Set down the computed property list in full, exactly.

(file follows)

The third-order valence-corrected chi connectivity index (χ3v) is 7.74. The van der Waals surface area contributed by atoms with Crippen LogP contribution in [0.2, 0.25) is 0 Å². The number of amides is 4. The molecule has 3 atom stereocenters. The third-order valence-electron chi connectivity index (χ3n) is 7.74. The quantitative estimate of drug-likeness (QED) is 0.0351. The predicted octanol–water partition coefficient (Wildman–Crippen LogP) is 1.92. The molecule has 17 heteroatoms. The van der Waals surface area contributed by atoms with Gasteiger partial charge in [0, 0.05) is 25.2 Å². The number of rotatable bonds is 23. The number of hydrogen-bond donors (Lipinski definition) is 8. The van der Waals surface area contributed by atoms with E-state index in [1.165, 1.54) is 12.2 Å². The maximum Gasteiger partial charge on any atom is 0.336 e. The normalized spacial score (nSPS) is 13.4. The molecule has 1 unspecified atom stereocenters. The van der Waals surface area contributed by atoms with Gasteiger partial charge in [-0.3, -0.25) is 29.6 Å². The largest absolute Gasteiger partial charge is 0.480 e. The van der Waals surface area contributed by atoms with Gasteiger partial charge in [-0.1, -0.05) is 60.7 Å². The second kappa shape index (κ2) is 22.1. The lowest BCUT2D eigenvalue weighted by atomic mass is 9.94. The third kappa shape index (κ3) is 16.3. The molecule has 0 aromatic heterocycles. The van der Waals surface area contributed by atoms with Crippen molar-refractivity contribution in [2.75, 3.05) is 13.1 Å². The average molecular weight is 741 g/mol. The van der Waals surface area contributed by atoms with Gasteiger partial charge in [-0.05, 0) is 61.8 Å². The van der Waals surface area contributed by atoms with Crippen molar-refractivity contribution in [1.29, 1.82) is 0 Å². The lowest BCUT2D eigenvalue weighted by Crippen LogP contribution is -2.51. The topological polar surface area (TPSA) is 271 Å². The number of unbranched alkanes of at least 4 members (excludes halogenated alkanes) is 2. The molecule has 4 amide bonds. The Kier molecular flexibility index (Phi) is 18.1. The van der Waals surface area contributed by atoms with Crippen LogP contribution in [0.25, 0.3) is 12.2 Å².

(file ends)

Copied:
The third-order valence-corrected chi connectivity index (χ3v) is 7.74. The van der Waals surface area contributed by atoms with Crippen LogP contribution in [0.2, 0.25) is 0 Å². The number of amides is 4. The molecule has 3 atom stereocenters. The third-order valence-electron chi connectivity index (χ3n) is 7.74. The quantitative estimate of drug-likeness (QED) is 0.0351. The predicted octanol–water partition coefficient (Wildman–Crippen LogP) is 1.92. The molecule has 17 heteroatoms. The van der Waals surface area contributed by atoms with Gasteiger partial charge in [0, 0.05) is 25.2 Å². The number of rotatable bonds is 23. The number of hydrogen-bond donors (Lipinski definition) is 8. The van der Waals surface area contributed by atoms with E-state index in [1.165, 1.54) is 12.2 Å². The maximum Gasteiger partial charge on any atom is 0.336 e. The normalized spacial score (nSPS) is 13.4. The molecule has 1 unspecified atom stereocenters. The van der Waals surface area contributed by atoms with Gasteiger partial charge in [-0.3, -0.25) is 29.6 Å². The largest absolute Gasteiger partial charge is 0.480 e. The van der Waals surface area contributed by atoms with Gasteiger partial charge in [-0.1, -0.05) is 60.7 Å². The second kappa shape index (κ2) is 22.1. The lowest BCUT2D eigenvalue weighted by atomic mass is 9.94. The third kappa shape index (κ3) is 16.3. The molecule has 0 aromatic heterocycles. The van der Waals surface area contributed by atoms with Crippen molar-refractivity contribution in [2.75, 3.05) is 13.1 Å². The average molecular weight is 741 g/mol. The van der Waals surface area contributed by atoms with Gasteiger partial charge in [-0.05, 0) is 61.8 Å². The van der Waals surface area contributed by atoms with Crippen molar-refractivity contribution in [1.29, 1.82) is 0 Å². The lowest BCUT2D eigenvalue weighted by Crippen LogP contribution is -2.51. The topological polar surface area (TPSA) is 271 Å². The number of unbranched alkanes of at least 4 members (excludes halogenated alkanes) is 2. The molecule has 4 amide bonds. The Kier molecular flexibility index (Phi) is 18.1. The van der Waals surface area contributed by atoms with Crippen LogP contribution in [0.25, 0.3) is 12.2 Å².